MCAM expression is associated with poor prognosis in non-small cell lung cancer.
Clin Transl Oncol. 2014; 16(2):178-83 [PubMed] Related Publications
BACKGROUND: MCAM has been recently identified as a biomarker for epithelial-mesenchymal transition (EMT) and is potentially involved in metastasis of cancer. The current study aimed at investigating the expression of MCAM in non-small-cell lung cancer (NSCLC) and its clinico-pathological significance.
METHODS: A follow-up analysis was performed on 118 patients with NSCLC resected by lobectomy or pneumectomy with systematic lymph node dissection. All patients were followed for 6-60 months. Immunostaining of tissue sections from primary tumors and their lymph node metastasis was performed and evaluated using monoclonal antibody against MCAM, E-cadherin, and vimentin. Correlations were investigated between MCAM immunostaining in primary tumors and E-cadherin, vimentin immunostaining, lymph node metastasis, and survival.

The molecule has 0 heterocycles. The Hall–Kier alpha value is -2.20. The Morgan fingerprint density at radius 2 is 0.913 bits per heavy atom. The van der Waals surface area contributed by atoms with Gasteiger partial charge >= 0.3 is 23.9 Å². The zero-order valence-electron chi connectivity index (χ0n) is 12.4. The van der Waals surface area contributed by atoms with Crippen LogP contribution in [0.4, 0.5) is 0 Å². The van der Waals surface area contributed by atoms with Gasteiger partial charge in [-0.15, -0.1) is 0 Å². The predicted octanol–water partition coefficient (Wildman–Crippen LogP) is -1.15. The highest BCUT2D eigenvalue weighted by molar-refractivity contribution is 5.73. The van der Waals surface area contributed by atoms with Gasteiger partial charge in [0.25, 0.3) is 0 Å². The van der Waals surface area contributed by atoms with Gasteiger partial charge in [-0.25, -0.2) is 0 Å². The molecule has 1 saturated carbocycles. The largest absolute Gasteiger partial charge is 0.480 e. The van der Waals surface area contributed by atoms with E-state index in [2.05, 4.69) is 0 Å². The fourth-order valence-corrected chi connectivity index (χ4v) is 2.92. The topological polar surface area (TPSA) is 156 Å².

RESULTS: MCAM protein expression was found in 46.61 % of squamous cell carcinomas and 37.47 % of adenocarcinomas; MCAM expression positively correlated with vimentin, but inversely with E-cadherin (both P values <0.05). There were significant correlations between the MCAM immunostaining score in primary tumors and in their lymph node metastasis (P = 0.03). According to the Kaplan-Meier survival estimate, the level of MCAM expression in primary tumors was a statistically significant prognostic factor (P < 0.05).
CONCLUSIONS: MCAM expression in surgically treated NSCLC is clearly associated with lymph node metastasis and poor prognosis.

Tian B, Zhang Y, Li N
CD146 protein as a marker to predict postoperative liver metastasis in colorectal cancer.